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US drops most bombs in Afghanistan since 2010 troop surge

Two U.S. Air Force F-15E Strike Eagle jets fly in formation June 12, 2009, during a combat mission over Afghanistan. (Staff Sgt. Jason Robertson/U.S. Air Force)
October 09, 2019

In the fallout of peace negotiations between the United States and Afghanistan’s Taliban insurgency, the U.S. has increased its air campaign to the highest level in nine years.

Sources for the U.S. Air Force recorded a total of 948 munitions were dropped over Afghan targets in the month of September, according to Military Times. The report of September air operations showed the highest number of bombs dropped on Afghanistan since October 2010, around the time then-President Barack Obama called for a troop surge in the country.

The 2010 surge marked the height of U.S. involvement in Afghanistan since the start of the 18-year war. Around 100,000 U.S. troops were deployed to Afghanistan in October 2010, whereas roughly 14,000 U.S. troops remain in the country today.

Prior to the U.S. air campaign in September, U.S. forces dropped 783 munitions in August.

On Saturday, Defense Secretary Mark Esper told reporters U.S. forces had indeed increased its aerial attacks on Taliban targets.

“We did step up our attacks on the Taliban since the talks broke down. You know, the president spoke about this publicly — we did pick up the pace considerably,” Esper said.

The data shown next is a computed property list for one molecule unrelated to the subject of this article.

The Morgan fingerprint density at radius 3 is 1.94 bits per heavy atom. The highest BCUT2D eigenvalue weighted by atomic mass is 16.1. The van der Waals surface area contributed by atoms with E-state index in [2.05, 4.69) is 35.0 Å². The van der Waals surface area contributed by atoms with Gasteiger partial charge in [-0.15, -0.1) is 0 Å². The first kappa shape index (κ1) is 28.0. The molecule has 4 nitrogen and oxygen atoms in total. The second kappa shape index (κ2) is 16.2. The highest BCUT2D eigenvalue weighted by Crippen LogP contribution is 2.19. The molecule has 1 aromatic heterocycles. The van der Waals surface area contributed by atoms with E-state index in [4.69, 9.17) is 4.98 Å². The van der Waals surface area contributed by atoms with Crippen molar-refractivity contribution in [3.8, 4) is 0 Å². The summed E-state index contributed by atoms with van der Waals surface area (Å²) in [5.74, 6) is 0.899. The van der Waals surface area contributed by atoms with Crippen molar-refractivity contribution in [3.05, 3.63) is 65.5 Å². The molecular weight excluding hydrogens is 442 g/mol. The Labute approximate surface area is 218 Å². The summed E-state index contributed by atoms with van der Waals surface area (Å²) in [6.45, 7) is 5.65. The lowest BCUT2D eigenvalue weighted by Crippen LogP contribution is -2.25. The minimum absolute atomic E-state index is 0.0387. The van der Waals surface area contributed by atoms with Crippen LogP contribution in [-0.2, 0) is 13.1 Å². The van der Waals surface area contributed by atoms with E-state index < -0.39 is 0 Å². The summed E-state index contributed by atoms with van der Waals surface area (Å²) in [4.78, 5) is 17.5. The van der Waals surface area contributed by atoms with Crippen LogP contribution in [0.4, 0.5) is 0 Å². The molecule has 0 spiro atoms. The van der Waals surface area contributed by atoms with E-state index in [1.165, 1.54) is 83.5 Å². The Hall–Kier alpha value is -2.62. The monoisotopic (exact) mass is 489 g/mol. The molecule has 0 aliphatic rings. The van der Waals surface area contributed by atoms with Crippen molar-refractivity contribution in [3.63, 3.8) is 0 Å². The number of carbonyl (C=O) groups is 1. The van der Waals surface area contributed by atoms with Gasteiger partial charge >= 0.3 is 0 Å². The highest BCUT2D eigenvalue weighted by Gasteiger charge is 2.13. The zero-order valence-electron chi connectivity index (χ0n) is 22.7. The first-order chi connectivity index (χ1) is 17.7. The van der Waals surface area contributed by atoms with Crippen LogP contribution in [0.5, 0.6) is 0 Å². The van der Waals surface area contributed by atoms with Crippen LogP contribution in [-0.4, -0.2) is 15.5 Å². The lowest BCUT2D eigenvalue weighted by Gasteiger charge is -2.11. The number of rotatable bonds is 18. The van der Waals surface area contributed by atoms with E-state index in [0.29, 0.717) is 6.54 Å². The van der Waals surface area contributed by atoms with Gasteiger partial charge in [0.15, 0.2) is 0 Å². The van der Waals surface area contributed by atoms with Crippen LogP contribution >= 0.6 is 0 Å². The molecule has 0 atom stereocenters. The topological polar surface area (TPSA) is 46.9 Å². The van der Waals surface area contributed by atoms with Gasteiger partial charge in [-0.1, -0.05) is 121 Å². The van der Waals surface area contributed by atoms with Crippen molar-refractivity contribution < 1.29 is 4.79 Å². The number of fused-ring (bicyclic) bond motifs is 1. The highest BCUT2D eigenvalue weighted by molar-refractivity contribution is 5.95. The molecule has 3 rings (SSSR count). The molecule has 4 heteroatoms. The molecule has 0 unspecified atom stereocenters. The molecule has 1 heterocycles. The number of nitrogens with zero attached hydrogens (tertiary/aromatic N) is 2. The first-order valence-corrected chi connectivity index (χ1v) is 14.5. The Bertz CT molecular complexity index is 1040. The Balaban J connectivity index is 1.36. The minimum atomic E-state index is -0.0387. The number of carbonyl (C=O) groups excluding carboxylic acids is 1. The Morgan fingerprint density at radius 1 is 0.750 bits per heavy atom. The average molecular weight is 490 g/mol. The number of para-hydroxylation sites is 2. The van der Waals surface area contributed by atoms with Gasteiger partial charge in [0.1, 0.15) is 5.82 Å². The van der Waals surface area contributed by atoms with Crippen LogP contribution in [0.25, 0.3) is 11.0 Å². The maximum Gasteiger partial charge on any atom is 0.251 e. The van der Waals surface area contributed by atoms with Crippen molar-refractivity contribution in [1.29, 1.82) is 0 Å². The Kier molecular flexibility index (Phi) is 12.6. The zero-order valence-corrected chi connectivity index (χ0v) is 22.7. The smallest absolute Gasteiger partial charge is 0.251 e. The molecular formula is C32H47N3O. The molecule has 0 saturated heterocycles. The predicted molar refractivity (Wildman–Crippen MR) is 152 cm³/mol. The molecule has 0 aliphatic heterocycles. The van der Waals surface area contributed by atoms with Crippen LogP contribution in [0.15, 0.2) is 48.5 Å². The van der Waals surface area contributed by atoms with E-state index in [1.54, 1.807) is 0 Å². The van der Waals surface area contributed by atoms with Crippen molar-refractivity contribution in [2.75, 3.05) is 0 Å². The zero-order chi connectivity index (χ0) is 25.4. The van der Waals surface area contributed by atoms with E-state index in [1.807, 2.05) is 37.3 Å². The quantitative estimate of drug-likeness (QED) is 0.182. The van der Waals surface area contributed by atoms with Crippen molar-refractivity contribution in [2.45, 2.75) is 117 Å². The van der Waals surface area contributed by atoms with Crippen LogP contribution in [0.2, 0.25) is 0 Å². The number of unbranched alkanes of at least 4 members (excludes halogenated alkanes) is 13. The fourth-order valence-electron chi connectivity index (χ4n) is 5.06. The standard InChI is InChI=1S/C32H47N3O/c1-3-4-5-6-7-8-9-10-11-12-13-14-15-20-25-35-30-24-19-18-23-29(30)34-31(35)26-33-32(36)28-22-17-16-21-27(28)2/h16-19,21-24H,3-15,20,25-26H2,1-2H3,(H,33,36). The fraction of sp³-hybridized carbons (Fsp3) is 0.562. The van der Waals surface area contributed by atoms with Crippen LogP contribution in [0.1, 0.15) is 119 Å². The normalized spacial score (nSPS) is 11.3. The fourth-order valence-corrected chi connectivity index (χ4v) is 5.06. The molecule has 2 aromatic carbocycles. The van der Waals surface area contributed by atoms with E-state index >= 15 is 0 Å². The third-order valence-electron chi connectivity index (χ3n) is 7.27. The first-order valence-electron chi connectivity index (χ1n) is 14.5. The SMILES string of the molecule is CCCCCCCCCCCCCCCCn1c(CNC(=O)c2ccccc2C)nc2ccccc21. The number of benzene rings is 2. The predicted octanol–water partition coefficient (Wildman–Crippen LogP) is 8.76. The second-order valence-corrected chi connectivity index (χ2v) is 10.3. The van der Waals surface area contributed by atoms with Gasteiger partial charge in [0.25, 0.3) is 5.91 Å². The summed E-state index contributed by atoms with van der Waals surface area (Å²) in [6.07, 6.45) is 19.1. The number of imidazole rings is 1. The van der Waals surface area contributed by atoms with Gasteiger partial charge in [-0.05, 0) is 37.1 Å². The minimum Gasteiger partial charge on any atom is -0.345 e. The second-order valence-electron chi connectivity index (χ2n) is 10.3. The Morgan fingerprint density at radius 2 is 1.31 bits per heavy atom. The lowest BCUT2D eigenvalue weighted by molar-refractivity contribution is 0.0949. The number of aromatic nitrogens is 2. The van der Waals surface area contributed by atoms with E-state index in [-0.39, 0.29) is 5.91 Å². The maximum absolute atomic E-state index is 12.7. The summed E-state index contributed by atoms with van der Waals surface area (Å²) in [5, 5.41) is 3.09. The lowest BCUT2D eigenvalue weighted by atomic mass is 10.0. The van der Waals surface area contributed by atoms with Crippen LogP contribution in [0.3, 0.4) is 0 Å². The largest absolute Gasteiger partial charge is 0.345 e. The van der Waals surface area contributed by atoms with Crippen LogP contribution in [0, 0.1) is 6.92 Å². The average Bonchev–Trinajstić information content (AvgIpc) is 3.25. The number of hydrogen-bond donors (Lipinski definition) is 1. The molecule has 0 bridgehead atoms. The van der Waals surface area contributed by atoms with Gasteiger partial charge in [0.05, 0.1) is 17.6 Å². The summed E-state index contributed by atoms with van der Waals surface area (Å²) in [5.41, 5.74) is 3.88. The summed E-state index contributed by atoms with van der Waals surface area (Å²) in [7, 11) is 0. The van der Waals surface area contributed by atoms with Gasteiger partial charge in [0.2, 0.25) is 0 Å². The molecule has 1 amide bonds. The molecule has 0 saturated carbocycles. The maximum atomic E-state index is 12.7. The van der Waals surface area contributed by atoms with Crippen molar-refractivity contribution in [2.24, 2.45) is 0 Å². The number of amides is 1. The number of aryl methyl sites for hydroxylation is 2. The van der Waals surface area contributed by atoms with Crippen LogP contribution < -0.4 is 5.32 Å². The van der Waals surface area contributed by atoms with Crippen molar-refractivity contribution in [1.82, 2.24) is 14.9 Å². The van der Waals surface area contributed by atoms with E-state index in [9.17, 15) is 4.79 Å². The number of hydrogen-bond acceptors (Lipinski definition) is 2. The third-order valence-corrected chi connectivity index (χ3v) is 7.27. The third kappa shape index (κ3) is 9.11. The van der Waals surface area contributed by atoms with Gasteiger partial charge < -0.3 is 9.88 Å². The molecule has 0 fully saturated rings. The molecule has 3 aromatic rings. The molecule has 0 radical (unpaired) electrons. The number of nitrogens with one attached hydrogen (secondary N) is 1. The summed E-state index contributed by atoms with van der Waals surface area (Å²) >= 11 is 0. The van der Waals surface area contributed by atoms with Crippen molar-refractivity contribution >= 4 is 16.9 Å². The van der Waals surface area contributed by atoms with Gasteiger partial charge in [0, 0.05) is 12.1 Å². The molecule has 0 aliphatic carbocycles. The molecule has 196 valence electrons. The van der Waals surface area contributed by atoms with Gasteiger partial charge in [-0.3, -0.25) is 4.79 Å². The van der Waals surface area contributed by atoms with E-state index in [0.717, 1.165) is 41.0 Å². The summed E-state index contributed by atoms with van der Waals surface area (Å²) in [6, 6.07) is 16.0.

On the Friday prior to Esper’s comments, the Associated Press reported Taliban negotiators had met on Oct. 4 with U.S. Envoy Zalmay Khalilzad. The meeting marks the first round of negotiations since Trump called off peace talks in September, but it is not yet clear if the meeting will lead to a new peace agreement.

The increase in U.S. bombing activities follows in the aftermath of failed peace negotiations between the U.S. and Taliban. In September, President Donald Trump called off a meeting with Taliban envoys scheduled to take place at Camp David, citing a recent Taliban bombing that killed a U.S. service member and other civilians.

In response to Trump’s decision, the Taliban vowed, “The Americans will suffer more than anyone else for canceling the talks.”

Despite the continued Taliban pressure to sign off on a peace agreement, Trump said peace talks were “dead” and during a Sept. 11 speech commemorating the 18 years since the 9/11 terrorist hijackings that initiated the Afghan conflict, Trump said the U.S. would hit the Taliban “harder” than ever.

Near the end of August and through the early part of September, Taliban forces did appear to launch a new offensive to capture the city of Kunduz and several other Afghan urban centers.

In September, Afghan President Ashraf Ghani estimated the Taliban lost nearly 2,000 fighters in a failed attempt to capture an Afghan city.

Secretary of State Mike Pompeo also estimated nearly 1,000 Taliban fighters were killed over a 10-day period in September alone.